Tuesday, April 16, 2013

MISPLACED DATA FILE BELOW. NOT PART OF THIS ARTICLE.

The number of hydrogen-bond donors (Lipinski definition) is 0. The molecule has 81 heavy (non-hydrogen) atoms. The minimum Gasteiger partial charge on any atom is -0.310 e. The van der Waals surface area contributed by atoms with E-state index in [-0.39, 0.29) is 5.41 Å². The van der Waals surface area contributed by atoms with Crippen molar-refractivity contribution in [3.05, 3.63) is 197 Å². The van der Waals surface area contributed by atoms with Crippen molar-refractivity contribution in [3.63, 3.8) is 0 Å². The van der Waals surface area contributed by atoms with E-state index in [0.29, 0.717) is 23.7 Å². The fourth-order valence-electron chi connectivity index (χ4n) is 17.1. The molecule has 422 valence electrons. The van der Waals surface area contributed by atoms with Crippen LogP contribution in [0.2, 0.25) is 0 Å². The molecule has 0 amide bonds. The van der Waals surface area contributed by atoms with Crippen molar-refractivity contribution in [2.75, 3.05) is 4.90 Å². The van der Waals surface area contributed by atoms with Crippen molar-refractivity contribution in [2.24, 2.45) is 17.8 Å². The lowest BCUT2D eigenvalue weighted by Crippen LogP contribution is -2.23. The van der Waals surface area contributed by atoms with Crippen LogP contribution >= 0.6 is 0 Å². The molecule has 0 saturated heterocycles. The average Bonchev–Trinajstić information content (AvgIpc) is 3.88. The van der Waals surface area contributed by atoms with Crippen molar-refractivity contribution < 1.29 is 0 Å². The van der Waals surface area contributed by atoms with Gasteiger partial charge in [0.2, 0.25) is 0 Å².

Have you ever known someone to repeat any points made from many different angles, presumably so that you won't forget them? Such is the case with ERASING DEATH by Sam Parnia, whose subtitle is "The Science That is Rewriting the Boundaries Between Life and Death." Still, many of the points being made are ear-opening. After a lengthy introduction, case studies of near death experiences are presented as illustration for Parnia's main point that death is not an event but a process that usually takes minutes, if not hours. When you have a heart attack or life-threatening trauma, your survival depends not just on whether you're given proper CPR (most CPR isn't effective due to being administered inadequately and/or improperly), but whether the ER you're transported to has the proper equipment, and how soon the staff tends to give up on you. Because when your heart and breathing stops, you are not truly dead yet. Cells live on. This is why organs can be harvested for hours afterward, and Parnia gives many examples of people revived more than half an hour after they were "dead," proving that death is not a fixed point in time. This raises intriguing questions: how many people will be saved in the future, when the technology of chilling and stimulation improves? Also, given that a small minority of "dead" people report out-of-body experiences or seeing loved ones waiting in a tunnel (upon being revived), is this hallucination, evidence of an afterlife, or is it that perception by unconscious people is more than what we believe it is? What is human consciousness, and the soul? Parnia asks big questions, and is involved in a study to determine whether cardiac patients later reporting out-of-body experiences can actually see images above their field of view (pointing upward, since many say they looked down at their own operation.) The author only briefly covers the science of postponing death, which was the focus of characters in my novel, and is instead focused on the gray area between life and death. The only problem here is that the text is padded, being more like an article (albeit fascinating) expanded into book-length format. Still, it is worth wading through, given that the subject has relevance to everyone. James Patrick Cronin reads the audiobook version. 

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